00:05:19
um and so we just need to put a foot down on
00:05:21
that um accelerator all that gas that'll with the within the state
00:05:25
and trigger it properly so that would be for example the um
00:05:29
seven should is a community which have test these very bad triggering
00:05:34
it's known as a stealth virus which creates into the body without the netting many parts
00:05:39
of the innate immune response and so if we can just it's ted trigger there is
00:05:44
uh i mean sponsors artificially we might be able to have some activity against one
00:05:50
another perches is to try to revive and realise responses which should be in
00:05:54
either dampen down too much become exhausted all i've held in too tight control
00:06:01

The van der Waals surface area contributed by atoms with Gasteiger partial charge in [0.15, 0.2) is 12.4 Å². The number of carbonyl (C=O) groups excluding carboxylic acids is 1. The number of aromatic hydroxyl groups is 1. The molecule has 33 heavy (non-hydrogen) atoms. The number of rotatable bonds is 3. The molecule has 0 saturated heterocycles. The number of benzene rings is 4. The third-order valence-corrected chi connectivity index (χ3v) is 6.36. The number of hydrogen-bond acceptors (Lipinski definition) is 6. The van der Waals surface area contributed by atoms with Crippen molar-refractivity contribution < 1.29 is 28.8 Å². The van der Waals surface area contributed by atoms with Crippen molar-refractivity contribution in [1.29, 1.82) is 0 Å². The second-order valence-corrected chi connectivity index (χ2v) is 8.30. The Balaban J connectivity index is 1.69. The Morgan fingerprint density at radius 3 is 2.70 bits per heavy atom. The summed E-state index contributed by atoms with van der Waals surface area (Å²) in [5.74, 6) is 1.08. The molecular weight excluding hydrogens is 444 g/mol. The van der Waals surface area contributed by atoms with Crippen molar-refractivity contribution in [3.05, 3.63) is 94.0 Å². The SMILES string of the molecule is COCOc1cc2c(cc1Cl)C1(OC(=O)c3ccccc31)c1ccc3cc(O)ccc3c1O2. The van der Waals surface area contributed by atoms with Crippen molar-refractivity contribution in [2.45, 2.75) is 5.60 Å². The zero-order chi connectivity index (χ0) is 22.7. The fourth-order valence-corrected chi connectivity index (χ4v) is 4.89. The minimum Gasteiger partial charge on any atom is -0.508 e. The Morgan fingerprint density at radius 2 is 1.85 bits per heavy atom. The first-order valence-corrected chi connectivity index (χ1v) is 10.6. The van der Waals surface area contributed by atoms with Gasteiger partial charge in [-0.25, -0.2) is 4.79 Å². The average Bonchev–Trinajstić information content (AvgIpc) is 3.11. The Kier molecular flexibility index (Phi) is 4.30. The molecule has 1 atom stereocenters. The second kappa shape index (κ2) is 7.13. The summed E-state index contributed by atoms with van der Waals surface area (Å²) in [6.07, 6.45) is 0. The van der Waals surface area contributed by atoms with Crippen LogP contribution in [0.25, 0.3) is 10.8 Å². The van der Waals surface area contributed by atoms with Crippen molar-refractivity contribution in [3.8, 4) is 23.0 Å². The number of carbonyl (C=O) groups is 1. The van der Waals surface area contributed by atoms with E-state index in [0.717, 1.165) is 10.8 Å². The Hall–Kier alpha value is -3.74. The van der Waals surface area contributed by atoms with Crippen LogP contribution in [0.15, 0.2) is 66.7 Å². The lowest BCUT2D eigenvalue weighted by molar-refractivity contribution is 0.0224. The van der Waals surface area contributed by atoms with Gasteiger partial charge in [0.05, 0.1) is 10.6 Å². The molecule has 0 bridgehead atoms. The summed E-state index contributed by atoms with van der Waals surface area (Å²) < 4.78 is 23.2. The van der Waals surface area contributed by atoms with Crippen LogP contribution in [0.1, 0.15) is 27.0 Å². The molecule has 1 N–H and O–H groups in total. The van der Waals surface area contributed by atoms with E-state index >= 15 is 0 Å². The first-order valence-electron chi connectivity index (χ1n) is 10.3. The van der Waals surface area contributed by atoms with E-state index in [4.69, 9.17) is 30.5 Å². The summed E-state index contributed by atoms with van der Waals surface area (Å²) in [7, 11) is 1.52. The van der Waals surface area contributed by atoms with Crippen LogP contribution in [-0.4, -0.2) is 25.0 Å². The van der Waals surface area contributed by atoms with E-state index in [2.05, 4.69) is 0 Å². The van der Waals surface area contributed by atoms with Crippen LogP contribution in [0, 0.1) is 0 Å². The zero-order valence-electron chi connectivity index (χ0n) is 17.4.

um and so that's things like using the checkpoint inhibitors it would just
00:06:04
talking about p. d. one blockade to try to realise i existing response
00:06:09
and finally there's the possibility of completely replacing immune responses saying what what we've
00:06:14
got in the patients is just inadequate let's bring in some totally new responses
00:06:20
um and the case that i'll just go through some more detail about these different approaches
00:06:25
um so first for just a sort of um summarise this approach again
00:06:29
what we're looking at in the setting of chronic infection is a very depleted immune response
00:06:35
here i'm i'm focusing mainly on the cellular component the same is true but
00:06:39
a soluble components and selling shoes a community got very deficient
00:06:43
h. p. v. specific t. cells and be so for example
00:06:47
um you've got highly inhibited immune responses tending towards
00:06:50
exhaustion what we're trying to achieve with the minister p.
00:06:54
is some sort of strategy which i'll talk about the different ways of doing this of we're covering